If your arteries ever became clogged with gunk -- as does happen from time-to-time with us humans -- you and your doctor would want to take instant, massive action to fix the situation.
Similarly, if your car were ever to develop lots of oil deposits, you'd be well-advised to take immediate action as well. In both cases, the "heart" of the entire works -- your actual heart in your own body and the engine in your car -- would be in danger of seizing and suffering long-lasting harm.
We know that a sloppy diet and too little exercise cause sticky deposits called cholesterol to block our arteries. But what's the culprit behind oil gumming up our engine -- isn't oil one of the good guys when it comes to car engine health?
Well, yes, it is. But when oil is subjected to a high enough temperature, it can solidify and become baked onto the surface of whatever is close by, like for instance, a narrow engine oil passageway or critical engine parts themselves. It can also lose its viscosity and become a tar-like goop that makes life hard for your vehicle's engine.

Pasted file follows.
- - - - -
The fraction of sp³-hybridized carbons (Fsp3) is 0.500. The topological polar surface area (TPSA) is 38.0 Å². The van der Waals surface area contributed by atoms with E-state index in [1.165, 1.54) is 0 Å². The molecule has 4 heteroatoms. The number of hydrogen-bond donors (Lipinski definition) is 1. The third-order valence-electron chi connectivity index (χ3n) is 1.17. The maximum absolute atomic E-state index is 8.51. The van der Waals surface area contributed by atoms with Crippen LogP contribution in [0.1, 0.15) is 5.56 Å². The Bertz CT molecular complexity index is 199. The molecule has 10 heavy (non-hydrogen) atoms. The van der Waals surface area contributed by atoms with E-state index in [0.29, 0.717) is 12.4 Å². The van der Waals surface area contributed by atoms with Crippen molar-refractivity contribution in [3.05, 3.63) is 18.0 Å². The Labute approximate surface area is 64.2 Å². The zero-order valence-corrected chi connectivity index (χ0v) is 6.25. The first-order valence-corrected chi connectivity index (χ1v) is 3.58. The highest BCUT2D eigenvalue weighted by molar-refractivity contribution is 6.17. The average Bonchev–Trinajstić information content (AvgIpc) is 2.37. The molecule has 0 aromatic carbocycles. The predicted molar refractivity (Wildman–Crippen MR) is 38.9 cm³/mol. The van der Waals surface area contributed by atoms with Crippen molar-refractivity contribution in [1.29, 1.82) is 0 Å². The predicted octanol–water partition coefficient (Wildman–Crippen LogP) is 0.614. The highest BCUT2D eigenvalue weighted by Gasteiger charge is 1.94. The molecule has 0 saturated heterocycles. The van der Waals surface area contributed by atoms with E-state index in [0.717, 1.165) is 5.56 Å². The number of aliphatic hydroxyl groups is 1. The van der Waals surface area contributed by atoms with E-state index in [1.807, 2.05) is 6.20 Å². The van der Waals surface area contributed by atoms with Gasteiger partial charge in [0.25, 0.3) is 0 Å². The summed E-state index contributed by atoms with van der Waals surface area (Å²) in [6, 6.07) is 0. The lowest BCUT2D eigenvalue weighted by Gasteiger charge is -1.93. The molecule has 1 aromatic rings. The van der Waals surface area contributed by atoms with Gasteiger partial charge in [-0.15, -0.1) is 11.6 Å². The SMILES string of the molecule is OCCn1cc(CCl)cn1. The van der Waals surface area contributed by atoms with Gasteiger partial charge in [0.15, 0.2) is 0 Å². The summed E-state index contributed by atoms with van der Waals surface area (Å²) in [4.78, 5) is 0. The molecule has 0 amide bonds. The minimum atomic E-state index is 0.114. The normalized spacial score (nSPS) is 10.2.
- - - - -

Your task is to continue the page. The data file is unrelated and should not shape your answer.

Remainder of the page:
When enough of these deposits collect, the possibility of a vehicle engine underperforming or even dying, go up dramatically. Thick or solid oil can have the reverse effect that clean, normal oil has. Instead of cleaning, lubricating and cooling your engine, it can pollute, hinder and contribute to overheating.
This article lists five of the most common clues that your vehicle is harboring oil deposits. Notice them too late and you could be facing a steep repair bill. But catch them early enough, and you could save yourself an engine and many greenbacks, not to mention peace of mind.